Before LEL I saw lots of folk singing the praises of having a bike fit, and wondered if I should have done that but figured (a) it was a bit late by then, (b) £, and (c) it sounds like it might be bollocks. Well LEL left me with Achillies pain (after a couple of weeks they were ok) and nerve damage in my hands (which took about 6 months to recover from). I’ve also never been quite comfortable with my saddle, feeling like it is the least worst that I’ve tried. So I decided I would have a bike fit before doing any more silly distances. This sort of co-incideded with my birthday, so I was able to put the parental cheque to a specific use. Of course as soon as I started looking all I could see were comments about bike fitting as being a waste of time. I’m sure there’s a word for that – seeing what you either want, or don’t want, to see, and not seeing the rest. Anyway if you think it’s bollocks and/or has been a waste of time, maybe you are lucky enough to be a shape that’s close to the ideal that bike manufacturers adhere to, or you are very experienced and know exactly what you need. I’m neither of those things.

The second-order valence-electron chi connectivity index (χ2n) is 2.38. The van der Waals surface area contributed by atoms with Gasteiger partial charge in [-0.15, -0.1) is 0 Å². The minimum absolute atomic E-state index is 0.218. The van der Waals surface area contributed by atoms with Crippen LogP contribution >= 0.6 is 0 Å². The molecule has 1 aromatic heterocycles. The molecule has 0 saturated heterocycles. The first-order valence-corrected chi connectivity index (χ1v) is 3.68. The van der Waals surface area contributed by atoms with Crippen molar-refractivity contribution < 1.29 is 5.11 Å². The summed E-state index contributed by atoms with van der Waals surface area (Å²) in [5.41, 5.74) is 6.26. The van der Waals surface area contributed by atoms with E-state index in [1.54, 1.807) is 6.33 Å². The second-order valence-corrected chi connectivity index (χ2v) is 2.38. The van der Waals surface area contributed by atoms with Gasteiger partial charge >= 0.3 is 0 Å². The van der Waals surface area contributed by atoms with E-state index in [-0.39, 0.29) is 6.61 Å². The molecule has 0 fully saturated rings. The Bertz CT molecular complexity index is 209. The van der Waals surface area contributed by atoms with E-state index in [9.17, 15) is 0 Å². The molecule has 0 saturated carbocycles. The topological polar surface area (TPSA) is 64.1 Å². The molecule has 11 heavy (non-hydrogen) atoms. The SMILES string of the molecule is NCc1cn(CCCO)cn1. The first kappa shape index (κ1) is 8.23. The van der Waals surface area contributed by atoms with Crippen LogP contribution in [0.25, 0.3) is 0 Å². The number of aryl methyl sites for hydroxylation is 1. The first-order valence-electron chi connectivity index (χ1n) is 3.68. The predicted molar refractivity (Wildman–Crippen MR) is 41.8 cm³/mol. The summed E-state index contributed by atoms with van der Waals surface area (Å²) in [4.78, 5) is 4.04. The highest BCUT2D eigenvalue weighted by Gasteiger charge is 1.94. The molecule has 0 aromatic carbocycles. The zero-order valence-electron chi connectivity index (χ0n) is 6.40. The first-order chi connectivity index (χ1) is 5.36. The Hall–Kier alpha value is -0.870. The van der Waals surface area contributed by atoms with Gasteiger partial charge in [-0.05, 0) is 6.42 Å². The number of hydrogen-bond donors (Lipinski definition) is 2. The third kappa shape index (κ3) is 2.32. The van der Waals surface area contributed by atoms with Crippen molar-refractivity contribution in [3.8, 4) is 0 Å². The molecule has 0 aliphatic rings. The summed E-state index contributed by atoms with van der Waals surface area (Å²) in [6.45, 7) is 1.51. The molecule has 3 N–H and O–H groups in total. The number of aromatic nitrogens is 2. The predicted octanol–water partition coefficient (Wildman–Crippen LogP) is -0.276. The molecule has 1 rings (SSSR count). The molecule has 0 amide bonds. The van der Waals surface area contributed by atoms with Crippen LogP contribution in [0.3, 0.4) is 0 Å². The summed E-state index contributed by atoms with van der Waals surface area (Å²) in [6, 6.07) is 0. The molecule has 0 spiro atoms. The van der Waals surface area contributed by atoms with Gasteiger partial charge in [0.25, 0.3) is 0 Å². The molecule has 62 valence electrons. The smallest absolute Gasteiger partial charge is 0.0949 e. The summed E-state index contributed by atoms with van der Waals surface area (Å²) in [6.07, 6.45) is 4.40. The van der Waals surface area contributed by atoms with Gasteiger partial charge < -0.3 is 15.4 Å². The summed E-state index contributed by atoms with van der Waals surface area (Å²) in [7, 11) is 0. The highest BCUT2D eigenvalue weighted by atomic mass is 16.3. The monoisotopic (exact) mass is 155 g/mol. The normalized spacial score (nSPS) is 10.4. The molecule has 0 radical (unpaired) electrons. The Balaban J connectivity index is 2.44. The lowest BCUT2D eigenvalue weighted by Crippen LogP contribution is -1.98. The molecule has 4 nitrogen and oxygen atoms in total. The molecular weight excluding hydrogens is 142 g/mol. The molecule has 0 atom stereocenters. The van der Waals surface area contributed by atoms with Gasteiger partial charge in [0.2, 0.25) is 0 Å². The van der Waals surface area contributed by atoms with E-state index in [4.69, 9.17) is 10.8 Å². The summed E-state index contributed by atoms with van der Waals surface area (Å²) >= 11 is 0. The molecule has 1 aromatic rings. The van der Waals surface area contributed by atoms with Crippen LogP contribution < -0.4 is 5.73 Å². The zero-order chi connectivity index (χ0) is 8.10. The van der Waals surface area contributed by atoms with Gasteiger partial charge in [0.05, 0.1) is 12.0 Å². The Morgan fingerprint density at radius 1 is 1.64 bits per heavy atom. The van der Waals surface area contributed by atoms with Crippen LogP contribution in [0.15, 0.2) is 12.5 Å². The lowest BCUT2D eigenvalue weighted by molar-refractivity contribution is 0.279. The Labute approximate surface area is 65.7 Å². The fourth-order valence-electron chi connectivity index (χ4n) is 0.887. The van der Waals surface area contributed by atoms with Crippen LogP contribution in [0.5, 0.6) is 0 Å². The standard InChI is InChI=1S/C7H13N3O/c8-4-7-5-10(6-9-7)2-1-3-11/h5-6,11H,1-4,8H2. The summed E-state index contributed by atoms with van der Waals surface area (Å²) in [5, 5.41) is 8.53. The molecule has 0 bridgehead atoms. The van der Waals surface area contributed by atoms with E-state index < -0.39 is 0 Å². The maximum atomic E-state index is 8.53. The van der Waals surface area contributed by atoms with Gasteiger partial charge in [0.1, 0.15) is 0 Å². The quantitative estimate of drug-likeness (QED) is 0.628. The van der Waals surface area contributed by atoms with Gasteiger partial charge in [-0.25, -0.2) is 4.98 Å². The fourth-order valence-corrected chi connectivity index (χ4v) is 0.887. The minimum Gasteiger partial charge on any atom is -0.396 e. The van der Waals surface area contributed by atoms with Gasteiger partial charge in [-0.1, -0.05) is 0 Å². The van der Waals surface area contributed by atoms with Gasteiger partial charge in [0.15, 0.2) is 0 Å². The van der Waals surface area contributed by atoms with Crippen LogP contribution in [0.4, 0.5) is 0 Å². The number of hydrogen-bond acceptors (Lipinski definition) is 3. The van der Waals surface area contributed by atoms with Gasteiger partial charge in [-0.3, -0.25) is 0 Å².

After consultation with a local fellow LELer I booked myself in for a basic fit with Stephen Jarmuz at Yorkshire Bike Fitting. Stephen is very friendly and put me at ease straight away. He is interested in the type of riding that YOU are doing and wants to help you be comfortable doing that. He was entirely non-judgemental about my bike and myself.
My bike is a Hewitt (tourer) and I had a fit as part of buying it. It was my first drop bar bike so when it felt weird I chalked that up to unfamiliarity. Now I think that the fitting template that is used there was not right for me. I fitted a shorter stem myself fairly soon after I got the bike, because I felt too stretched out. Now, after my bike fit, I have an in-line seat post which unstretches me even more. I also have a new saddle to fit my sit bones and a changed cleat position. So far I’ve done 100 km, and a further 40 km with my new wheels. It really was like sitting in an old armchair…but one that encouraged me to get out of the saddle and honk up the hills.
(It doesn’t usually come with a spare wheel attached).